HSBC buys UK arm of collapsed Silicon Valley Bank

US Correspondent Dan Rivers reports on the second biggest bank collapse in US history

The UK arm of collapsed US lender Silicon Valley Bank (SVB) has been bought by HSBC after the government and Bank of England stepped in to “facilitate” a private sale.

Chancellor Jeremy Hunt confirmed that all customer deposits have been protected under the deal, with no taxpayer cash involved. HSBC said it had acquired the UK subsidiary of SVB for the nominal sum of £1.

It comes after the US government moved to stop a potential banking crisis after the historic failure of SVB, with all deposits protected, amid fears that the factors that caused the Santa Clara, California-based bank to fail could spread.

Mr Hunt said: “Today the government and the Bank of England have facilitated a private sale of Silicon Valley Bank UK. This ensures customer deposits are protected and can bank as normal, with no taxpayer support.

“I am pleased we have reached a resolution in such short order.

“HSBC is Europe’s largest bank, and SVB UK customers should feel reassured by the strength, safety and security that brings them.

As ITV News UK Editor Paul Brand notes, the move will be welcomed by many in the tech sector and will be a boost for the government's economic credibility after the market turmoil caused by Liz Truss' mini-budget last year.

The British Private Equity & Venture Capital Association (BVCA) – the industry body representing venture capital investors, which hold thousands of investments in UK tech and science firms, many of which have accounts with SVB UK – said the deal is “welcome news”.

BVCA director-general Michael Moore said: “Confidence should return to markets and the affected businesses with an orderly transition and access to the cash frozen over the weekend.

“We are continuing to monitor the situation and will analyse the details as they emerge later.”

The 16th-largest bank in America, SVB largely served technology start-up companies, venture capital firms, and well-paid technology workers.

Because of this, the vast majority of the deposits at SVB were in business accounts with balances significantly above the insured $250,000 (£206,290) limit.

Its failure has already caused more than $150 billion (£123,772,500) in deposits to be now locked up in receivership, which means start-ups and other businesses may not be able to get to their money for a long time.

Why did Silicon Valley Bank collapse?

SVB was hit hard in the US as stocks in technology fell in value over the last year. This, teamed with the Federal Reserve's aggressive plan to increase interest rates to combat inflation, caused the bank to crash.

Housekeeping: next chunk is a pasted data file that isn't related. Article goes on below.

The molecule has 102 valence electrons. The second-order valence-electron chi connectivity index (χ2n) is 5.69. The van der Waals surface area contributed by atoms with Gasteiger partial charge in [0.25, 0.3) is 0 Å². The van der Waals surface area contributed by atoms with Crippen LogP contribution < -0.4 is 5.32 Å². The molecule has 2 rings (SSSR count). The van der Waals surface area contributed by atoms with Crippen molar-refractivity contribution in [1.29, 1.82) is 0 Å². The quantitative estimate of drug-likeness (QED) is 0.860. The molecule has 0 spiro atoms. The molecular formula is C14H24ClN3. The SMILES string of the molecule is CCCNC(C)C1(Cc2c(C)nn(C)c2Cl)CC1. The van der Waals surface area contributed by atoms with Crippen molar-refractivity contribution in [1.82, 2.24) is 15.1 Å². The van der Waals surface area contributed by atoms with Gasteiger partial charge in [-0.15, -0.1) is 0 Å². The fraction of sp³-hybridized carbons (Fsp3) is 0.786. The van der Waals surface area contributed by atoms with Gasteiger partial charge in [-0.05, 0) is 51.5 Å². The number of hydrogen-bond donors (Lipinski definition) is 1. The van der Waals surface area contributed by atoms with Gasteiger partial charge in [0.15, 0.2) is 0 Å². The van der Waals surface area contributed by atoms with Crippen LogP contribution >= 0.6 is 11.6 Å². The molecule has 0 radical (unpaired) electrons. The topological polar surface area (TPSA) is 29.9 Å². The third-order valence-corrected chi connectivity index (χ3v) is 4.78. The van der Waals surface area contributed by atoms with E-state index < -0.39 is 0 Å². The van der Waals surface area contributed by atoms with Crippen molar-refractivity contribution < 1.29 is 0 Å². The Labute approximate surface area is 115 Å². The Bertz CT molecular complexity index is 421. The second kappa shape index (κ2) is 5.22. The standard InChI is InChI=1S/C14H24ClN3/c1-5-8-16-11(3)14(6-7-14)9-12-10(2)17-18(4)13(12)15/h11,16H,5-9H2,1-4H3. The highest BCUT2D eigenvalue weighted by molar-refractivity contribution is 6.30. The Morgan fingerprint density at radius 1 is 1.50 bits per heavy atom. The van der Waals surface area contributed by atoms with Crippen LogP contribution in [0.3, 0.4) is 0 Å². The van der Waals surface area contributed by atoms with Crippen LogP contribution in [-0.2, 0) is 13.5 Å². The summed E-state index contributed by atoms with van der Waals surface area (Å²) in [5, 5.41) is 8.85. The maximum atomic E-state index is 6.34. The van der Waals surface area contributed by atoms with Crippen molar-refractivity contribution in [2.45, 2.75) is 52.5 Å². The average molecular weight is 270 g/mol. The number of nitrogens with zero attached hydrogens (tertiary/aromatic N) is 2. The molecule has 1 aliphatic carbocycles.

The bank bought billions of dollars worth of bonds over the past couple of years, using customers' deposits - as a bank normally would.

This is usually a safe thing to do. But the value of those investments fell because they paid lower interest rates than what a comparable bond would pay if issued in today's higher interest rate environment.

Typically that's not an issue, because banks hold onto those for a long time — unless they have to sell them in an emergency.

But Silicon Valley's customers were largely start-ups and other tech-centric companies.

The companies struggled to get extra funding so customers started withdrawing their Silicon Valley deposits.

HSBC and the Treasury said customers of SVB UK will be able to access their deposits and banking services as normal following the sale to HSBC. The bank's first branch to open outside the US was in Shoreditch, London.

SVB UK had around £6.7 billion of deposits and loans of about £5.5 billion as at Friday last week, while its balance sheet stood at £8.8 billion, according to the Bank of England.

But the Bank said the “scale of the deterioration of liquidity and confidence means that, in the view of the Bank and the PRA, the position was not recoverable”.

“Therefore, the Bank of England decided, in consultation with HM Treasury, the Prudential Regulation Authority and the Financial Conduct Authority, to use the resolution powers for stabilising failing banks that were brought in following the financial crisis,” it added.

The Bank stressed that all services will continue to operate as usual at SVB UK following the deal, with all staff remaining employed by the bank.

“Customers can continue to contact SVB UK through the usual channels and borrowers should make any loan repayments to SVB UK as normal,” it said.

The wider UK banking system “remains safe, sound, and well capitalised”, the Bank added.

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